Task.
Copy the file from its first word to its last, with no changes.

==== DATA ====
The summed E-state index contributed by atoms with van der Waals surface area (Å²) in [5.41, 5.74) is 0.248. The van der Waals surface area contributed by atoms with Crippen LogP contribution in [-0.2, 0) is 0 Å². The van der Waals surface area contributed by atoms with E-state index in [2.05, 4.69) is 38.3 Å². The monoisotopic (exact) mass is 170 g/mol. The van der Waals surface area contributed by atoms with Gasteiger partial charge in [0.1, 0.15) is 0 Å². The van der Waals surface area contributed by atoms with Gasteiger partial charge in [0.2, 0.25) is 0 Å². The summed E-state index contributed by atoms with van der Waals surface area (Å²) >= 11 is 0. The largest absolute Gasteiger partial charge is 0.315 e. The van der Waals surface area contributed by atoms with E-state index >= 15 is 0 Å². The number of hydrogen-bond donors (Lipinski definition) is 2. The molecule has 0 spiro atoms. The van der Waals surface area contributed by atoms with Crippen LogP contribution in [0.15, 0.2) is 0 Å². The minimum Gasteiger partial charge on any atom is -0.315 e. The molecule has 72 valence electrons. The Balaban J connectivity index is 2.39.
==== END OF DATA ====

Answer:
The summed E-state index contributed by atoms with van der Waals surface area (Å²) in [5.41, 5.74) is 0.248. The van der Waals surface area contributed by atoms with Crippen LogP contribution in [-0.2, 0) is 0 Å². The van der Waals surface area contributed by atoms with E-state index in [2.05, 4.69) is 38.3 Å². The monoisotopic (exact) mass is 170 g/mol. The van der Waals surface area contributed by atoms with Gasteiger partial charge in [0.1, 0.15) is 0 Å². The van der Waals surface area contributed by atoms with Gasteiger partial charge in [0.2, 0.25) is 0 Å². The summed E-state index contributed by atoms with van der Waals surface area (Å²) >= 11 is 0. The largest absolute Gasteiger partial charge is 0.315 e. The van der Waals surface area contributed by atoms with E-state index >= 15 is 0 Å². The number of hydrogen-bond donors (Lipinski definition) is 2. The molecule has 0 spiro atoms. The van der Waals surface area contributed by atoms with Crippen LogP contribution in [0.15, 0.2) is 0 Å². The minimum Gasteiger partial charge on any atom is -0.315 e. The molecule has 72 valence electrons. The Balaban J connectivity index is 2.39.